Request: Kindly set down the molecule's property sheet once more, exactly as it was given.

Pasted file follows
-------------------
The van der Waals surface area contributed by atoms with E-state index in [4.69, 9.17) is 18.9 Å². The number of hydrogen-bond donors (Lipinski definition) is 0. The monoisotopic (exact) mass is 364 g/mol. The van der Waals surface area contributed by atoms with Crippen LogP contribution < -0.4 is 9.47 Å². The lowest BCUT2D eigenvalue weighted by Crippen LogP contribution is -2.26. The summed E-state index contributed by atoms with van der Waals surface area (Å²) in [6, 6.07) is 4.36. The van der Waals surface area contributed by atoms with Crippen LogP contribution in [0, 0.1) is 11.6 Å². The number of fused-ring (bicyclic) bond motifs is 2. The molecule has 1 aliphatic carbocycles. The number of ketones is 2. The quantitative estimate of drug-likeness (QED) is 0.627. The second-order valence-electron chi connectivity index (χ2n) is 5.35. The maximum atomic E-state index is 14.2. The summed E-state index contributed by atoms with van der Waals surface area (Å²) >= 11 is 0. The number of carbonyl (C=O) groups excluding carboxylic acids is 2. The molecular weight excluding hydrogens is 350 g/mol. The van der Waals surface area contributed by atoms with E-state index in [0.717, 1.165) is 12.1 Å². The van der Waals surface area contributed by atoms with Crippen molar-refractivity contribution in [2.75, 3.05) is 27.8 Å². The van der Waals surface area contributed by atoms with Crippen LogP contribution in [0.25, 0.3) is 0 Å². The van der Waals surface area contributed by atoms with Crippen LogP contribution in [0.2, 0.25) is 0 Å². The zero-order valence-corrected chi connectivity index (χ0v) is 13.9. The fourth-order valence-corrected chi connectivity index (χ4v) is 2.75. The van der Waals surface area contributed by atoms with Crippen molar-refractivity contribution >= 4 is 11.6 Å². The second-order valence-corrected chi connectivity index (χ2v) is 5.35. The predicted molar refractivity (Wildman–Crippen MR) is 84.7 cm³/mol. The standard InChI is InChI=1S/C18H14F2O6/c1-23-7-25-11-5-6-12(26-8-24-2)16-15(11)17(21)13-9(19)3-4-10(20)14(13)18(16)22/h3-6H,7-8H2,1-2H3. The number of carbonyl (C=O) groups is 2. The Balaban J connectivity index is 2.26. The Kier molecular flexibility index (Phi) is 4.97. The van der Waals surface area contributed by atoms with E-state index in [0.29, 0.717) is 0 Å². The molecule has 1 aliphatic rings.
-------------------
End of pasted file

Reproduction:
The van der Waals surface area contributed by atoms with E-state index in [4.69, 9.17) is 18.9 Å². The number of hydrogen-bond donors (Lipinski definition) is 0. The monoisotopic (exact) mass is 364 g/mol. The van der Waals surface area contributed by atoms with Crippen LogP contribution < -0.4 is 9.47 Å². The lowest BCUT2D eigenvalue weighted by Crippen LogP contribution is -2.26. The summed E-state index contributed by atoms with van der Waals surface area (Å²) in [6, 6.07) is 4.36. The van der Waals surface area contributed by atoms with Crippen LogP contribution in [0, 0.1) is 11.6 Å². The number of fused-ring (bicyclic) bond motifs is 2. The molecule has 1 aliphatic carbocycles. The number of ketones is 2. The quantitative estimate of drug-likeness (QED) is 0.627. The second-order valence-electron chi connectivity index (χ2n) is 5.35. The maximum atomic E-state index is 14.2. The summed E-state index contributed by atoms with van der Waals surface area (Å²) >= 11 is 0. The number of carbonyl (C=O) groups excluding carboxylic acids is 2. The molecular weight excluding hydrogens is 350 g/mol. The van der Waals surface area contributed by atoms with E-state index in [0.717, 1.165) is 12.1 Å². The van der Waals surface area contributed by atoms with Crippen molar-refractivity contribution in [2.75, 3.05) is 27.8 Å². The van der Waals surface area contributed by atoms with Crippen LogP contribution in [0.25, 0.3) is 0 Å². The van der Waals surface area contributed by atoms with Crippen LogP contribution in [0.2, 0.25) is 0 Å². The zero-order valence-corrected chi connectivity index (χ0v) is 13.9. The fourth-order valence-corrected chi connectivity index (χ4v) is 2.75. The van der Waals surface area contributed by atoms with Crippen molar-refractivity contribution >= 4 is 11.6 Å². The second-order valence-corrected chi connectivity index (χ2v) is 5.35. The predicted molar refractivity (Wildman–Crippen MR) is 84.7 cm³/mol. The standard InChI is InChI=1S/C18H14F2O6/c1-23-7-25-11-5-6-12(26-8-24-2)16-15(11)17(21)13-9(19)3-4-10(20)14(13)18(16)22/h3-6H,7-8H2,1-2H3. The number of carbonyl (C=O) groups is 2. The Balaban J connectivity index is 2.26. The Kier molecular flexibility index (Phi) is 4.97. The van der Waals surface area contributed by atoms with E-state index in [0.29, 0.717) is 0 Å². The molecule has 1 aliphatic rings.